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Monday, 02.02.2015, 00:42
First Nord Stream pipelay vessel enters Baltic Sea
The pipelay vessel Castoro 6 is today passing under the Great Belt Bridge, one of Europe’s greatest bridges, on its way to start construction of one of Europe’s largest infrastructure projects. It is the first time, that a large pipelay vessel has ever entered the Baltic Sea. The vessel is planned to stay there for approximately two years, laying the majority of the Nord Stream natural gas pipeline.
Denmark’s Great Belt Bridge, the gateway to the Baltic Sea, is almost seven kilometres long. With a vertical clearance of 65 metres, even the world’s largest cruise ship could pass under it. No special precautions need to be taken to allow the Castoro Sei to pass.
The Nord Stream pipeline is scheduled to transport natural gas to Europe from 2011. Pipelaying activities will commence in the Swedish Exclusive Economic Zone, about 60 kilometres off the coast of the Swedish island of Gotland. From there, the Castoro Sei will slowly move north toward the Gulf of Finland, laying the pipeline at the rate of up to 2.5 kilometres per day.
Years of Thorough Planning
Before pipelaying could start, Nord Stream spent several years carefully planning the pipeline route, taking account of environmental factors from fish spawning and bird migration to sediment and bedrock geology, as well as social and economic aspects such as ship traffic and fishing activities.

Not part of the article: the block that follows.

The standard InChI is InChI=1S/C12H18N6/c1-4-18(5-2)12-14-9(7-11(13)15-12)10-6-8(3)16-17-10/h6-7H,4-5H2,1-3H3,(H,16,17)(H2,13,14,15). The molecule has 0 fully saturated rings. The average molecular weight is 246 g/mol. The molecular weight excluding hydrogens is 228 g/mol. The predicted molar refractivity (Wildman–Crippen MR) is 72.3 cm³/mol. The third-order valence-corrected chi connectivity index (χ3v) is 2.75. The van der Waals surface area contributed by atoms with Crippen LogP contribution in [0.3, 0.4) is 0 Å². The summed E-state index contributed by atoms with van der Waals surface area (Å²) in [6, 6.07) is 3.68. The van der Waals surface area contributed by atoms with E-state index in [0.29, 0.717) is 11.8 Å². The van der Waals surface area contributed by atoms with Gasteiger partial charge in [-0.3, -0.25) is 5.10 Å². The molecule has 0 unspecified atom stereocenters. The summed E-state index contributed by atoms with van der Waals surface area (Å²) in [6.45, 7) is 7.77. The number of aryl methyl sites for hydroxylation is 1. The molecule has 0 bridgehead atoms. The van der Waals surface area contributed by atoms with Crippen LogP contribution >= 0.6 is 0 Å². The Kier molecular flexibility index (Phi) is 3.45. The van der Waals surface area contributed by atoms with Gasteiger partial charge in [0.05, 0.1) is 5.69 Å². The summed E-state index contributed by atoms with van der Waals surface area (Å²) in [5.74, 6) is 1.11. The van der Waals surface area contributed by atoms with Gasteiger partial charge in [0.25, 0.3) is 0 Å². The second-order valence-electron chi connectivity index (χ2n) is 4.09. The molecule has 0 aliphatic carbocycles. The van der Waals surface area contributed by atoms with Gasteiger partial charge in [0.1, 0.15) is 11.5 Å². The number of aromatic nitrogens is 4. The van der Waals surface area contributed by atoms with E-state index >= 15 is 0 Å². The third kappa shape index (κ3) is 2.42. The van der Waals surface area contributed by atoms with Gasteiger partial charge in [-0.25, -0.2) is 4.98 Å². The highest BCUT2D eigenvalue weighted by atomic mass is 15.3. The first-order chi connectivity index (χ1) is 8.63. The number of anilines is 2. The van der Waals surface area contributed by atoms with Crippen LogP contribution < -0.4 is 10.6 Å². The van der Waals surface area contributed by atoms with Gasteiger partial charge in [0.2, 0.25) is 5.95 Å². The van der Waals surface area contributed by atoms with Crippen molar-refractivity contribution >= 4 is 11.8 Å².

A sophisticated HSE (health, safety and environment) plan and an environmental monitoring system have been developed. All equipment and procedures have been developed and tested to meet internationally-recognised standards.
High productivity offshore
Offshore production requires thorough planning: each of the twin 1,224 kilometre long Nord Stream pipelines will consist of about 100,000 concrete weight coated steel pipes weighing about 25 tons each. To ensure uninterrupted pipe-laying, pipe-carrier vessels will continuously deliver pipes to the pipelay vessel. On board, the 12 metre long pipes will be prepared for welding. Then, each pipe will first be welded to another one to form a 24 metre long double pipe, and then these double pipes will be welded onto the pipeline in the vessel’s central production line. Every millimetre of each weld will undergo thorough testing and the vessel will move ahead, slowly lowering the pipeline on to the seabed.